Occupational Therapy, Physical Therapy, Research, Research, Speech Therapy, Support Group Meetings, Support Organization, Training/Seminars

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The Meaning Of Advocacy

The meaning of advocacy

Jeff Katz

One of the first, and in retrospect most important, lessons that Karen and I learned, way back when we first met Phyllis Kupperman, was “be Nate’s advocate.” We were new to the world of autism and hyperlexia, and, besides having to become amateur speech therapists and twice-weekly visitors to the Center for Speech and Language Disorders, now we had to become “advocates.” What did it mean?

No doubt, it means different things to different people. Perhaps some interpret it this way:

“Look, my child is no different from yours. Don’t call him/her autistic, don’t label him/her as someone with special needs.” That tack is usually accompanied by much yelling.

Or this:

“I’m sorry, I’m sorry. He/she doesn’t mean to be disruptive.” This is often part of a strategy that involves taking your child away from the scene of the incident, avoiding embarrassment the top priority.

Here’s what we did: always, always, make sure that Nate’s improvement was addressed first and foremost. I can recall the first school meeting in Lincolnshire, IL when labeling Nate autistic was put on the table. Some parents genuinely recoil at that label. It hurt, sure, but what did it matter if, by categorizing Nate as such, he would get the services and extra help he needed to succeed. We asked questions regarding privacy, and making sure his personal information was not fair game, and the answers were satisfactory.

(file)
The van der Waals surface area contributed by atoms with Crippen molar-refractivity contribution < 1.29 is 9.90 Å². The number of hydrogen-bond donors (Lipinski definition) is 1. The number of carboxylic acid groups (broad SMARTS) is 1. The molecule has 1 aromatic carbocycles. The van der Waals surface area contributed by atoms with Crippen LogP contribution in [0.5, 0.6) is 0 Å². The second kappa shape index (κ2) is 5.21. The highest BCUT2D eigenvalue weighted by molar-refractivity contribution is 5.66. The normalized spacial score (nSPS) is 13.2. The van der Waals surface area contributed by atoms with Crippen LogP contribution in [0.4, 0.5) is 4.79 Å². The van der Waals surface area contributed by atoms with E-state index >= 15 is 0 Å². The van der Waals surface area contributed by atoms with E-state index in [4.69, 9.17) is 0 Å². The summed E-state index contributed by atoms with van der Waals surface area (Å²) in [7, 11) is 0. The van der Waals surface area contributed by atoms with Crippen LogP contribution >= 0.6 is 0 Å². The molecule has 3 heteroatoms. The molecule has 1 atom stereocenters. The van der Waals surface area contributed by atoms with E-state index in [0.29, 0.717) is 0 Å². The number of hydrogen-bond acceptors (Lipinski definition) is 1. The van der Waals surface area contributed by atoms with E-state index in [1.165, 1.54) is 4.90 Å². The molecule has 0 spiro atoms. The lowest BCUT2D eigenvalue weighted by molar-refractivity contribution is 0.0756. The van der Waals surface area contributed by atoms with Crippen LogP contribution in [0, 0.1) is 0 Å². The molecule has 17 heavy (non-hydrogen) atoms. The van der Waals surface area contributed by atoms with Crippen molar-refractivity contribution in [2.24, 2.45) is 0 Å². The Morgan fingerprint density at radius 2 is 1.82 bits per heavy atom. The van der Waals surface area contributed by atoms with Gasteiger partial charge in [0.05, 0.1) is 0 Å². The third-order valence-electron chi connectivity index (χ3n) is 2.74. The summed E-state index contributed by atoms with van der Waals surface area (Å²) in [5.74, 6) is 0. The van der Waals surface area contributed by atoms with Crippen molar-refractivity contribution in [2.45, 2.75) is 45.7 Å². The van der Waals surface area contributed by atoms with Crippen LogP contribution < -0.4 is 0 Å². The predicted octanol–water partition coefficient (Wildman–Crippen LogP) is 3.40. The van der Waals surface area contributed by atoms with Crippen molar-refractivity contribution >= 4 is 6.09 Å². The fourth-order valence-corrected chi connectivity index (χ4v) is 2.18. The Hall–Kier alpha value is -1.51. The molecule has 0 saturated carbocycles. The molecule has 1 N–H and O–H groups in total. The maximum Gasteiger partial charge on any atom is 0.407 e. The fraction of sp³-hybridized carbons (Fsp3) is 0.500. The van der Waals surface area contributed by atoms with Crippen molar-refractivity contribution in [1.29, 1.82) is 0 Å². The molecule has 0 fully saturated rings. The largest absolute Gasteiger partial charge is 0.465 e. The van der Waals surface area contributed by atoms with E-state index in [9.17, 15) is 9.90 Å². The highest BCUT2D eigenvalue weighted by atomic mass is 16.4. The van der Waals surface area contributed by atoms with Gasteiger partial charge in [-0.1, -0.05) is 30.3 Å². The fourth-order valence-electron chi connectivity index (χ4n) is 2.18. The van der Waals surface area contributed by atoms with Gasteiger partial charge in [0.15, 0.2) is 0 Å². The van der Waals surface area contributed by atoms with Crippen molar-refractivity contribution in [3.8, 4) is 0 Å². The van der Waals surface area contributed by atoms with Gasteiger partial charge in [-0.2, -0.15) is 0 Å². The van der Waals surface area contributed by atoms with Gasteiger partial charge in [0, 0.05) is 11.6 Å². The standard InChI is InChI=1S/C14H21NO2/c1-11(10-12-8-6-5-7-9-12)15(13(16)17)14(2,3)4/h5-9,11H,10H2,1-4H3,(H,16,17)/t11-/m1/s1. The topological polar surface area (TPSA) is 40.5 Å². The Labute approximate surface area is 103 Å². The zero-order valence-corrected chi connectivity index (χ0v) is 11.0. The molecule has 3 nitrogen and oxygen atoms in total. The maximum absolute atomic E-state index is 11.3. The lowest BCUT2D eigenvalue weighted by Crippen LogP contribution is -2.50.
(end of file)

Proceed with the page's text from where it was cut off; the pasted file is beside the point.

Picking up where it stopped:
Would we have changed our acceptance of the label if the answers weren’t good enough? Probably not, because what he received as a result of the autism tag was what he needed. Our damaged feelings were inconsequential compared to the big picture of helping Nate. We always saw ourselves as partners with the school in the grand cause that is Nate Katz; we were never adversaries.

I went through a transformation when Nate took, in effect, the same math course for three years straight. I was a solid math student and was upset that Nate was, except for a few units here and there, subjected to identical material in grades 6-8. The epiphany, my V-8 slap in the head moment, came unexpectedly, but it came. Nate’s stagnant math career was of no consequence to his overall development. It was a problem for me and another adjustment of expectations. I look back at that as an important moment of separating my needs from Nate’s

Even now, we are fighting the good fight. As a recent post noted, Nate has a new test reader at SUNY-Cobleskill. He got one bad grade and we’re unsure on the other. Nate puts a lot of effort into studying, but he may get anywhere from 0 to 100 (and has). All we care about is that he is given the best chance at showing his skills to the best of his ability. We’re always in the process of making that happen.

Look, everyone meets their challenges in different way. I’m not suggesting your way is wrong, and ours is right. You can only do what you’re capable of. Yet, at the core, every parent of an autistic child...